I hired a location scout, casting agent, stylist, hair + makeup artist, and assistants. I rented shopping carts. We had meetings. As parking lots go, Apache Plaza looked pretty good. And the agency really liked Lucille, a sweet older lady who had the look of “an elderly woman caught in a moment of youthfulness”. Hallie, pregnant and gorgeous, handled the production. We had catering for a crew of 15 in the middle of the empty parking lot, with an EZ-UP overhead, providing shade from the sun. There was a gas powered generator. I shot film.
At the end of summer, we had a baby. Everything was perfect. And then 9-11 happened. Overnight, there was no more work on the horizon as far as we could see.
Two artists with full-sized vans, no jobs, one brand-new baby, and a big hairy dog with separation anxiety, all living together in one room with concrete floors and a walk-in darkroom.
I’m humbled that my movie ‘Riding with Mike’ is an Official Selection at the the 17th Annual Filmed by Bike, a film festival featuring the world’s best bike movies.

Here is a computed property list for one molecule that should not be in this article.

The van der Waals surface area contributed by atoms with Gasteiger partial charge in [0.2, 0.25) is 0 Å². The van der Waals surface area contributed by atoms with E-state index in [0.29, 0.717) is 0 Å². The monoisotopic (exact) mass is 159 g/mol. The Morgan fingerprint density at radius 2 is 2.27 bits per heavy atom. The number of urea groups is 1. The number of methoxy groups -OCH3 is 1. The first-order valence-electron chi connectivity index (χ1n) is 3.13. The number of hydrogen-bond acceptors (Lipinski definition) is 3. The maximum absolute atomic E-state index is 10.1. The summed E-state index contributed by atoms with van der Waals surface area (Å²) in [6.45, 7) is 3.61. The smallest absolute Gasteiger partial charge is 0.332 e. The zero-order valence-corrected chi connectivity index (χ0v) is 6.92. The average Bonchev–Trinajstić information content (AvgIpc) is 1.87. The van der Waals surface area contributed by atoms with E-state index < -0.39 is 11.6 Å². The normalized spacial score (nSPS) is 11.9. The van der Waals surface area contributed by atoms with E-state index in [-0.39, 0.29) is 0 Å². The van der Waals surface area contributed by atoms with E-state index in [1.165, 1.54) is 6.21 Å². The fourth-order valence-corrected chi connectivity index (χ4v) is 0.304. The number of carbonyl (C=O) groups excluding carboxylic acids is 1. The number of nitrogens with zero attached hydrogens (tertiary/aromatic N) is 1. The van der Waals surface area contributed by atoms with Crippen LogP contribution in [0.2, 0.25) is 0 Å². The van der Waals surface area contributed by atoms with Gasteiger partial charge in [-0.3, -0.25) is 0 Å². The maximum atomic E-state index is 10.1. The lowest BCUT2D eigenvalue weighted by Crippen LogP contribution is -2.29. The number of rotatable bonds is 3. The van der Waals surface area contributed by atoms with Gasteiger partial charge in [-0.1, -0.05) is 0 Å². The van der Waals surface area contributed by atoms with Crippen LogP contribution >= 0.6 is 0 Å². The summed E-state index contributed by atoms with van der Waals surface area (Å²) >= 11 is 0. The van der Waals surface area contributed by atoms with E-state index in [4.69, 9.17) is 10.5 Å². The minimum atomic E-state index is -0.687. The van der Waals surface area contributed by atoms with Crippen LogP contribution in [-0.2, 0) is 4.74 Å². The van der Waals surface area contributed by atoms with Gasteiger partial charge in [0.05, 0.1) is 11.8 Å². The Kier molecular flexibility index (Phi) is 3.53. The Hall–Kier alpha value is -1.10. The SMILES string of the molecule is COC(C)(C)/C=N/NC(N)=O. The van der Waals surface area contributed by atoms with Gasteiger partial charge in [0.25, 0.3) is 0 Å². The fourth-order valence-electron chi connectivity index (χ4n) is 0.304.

Filmmakers from around the globe will flock to Portland this May 17-19 for the bike rides, dance parties, Q+A sessions, workshops and awards ceremonies. This year’s festival features a mix of styles, hard-to-find independent films and stories that aren’t being given the attention they deserve. Proud to be a part of this global bike movement!
Best part of this assignment was getting a phone call from Dion Dimucci, one of the musicians who survived the Winter Dance Party tour of 1959.
Dion was scheduled to be on the plane, but gave up his seat to Ritchie Valens at the last minute. He told me that when he saw my photo of the crash site, it was the first time he felt the scene had been captured with respect to the dead, and he asked if he could include my photograph in his upcoming submission to the Rocknroll Hall of Fame.
I’m honored to have been commissioned by the University of Minnesota to photograph students for their campaign to end sexual harassment on campus. The U of M is a powerful, forward-thinking institution, and a leader in public policy. I’m proud to be part of such an important project that could help transform Minnesota into a better place for everyone. #itendshere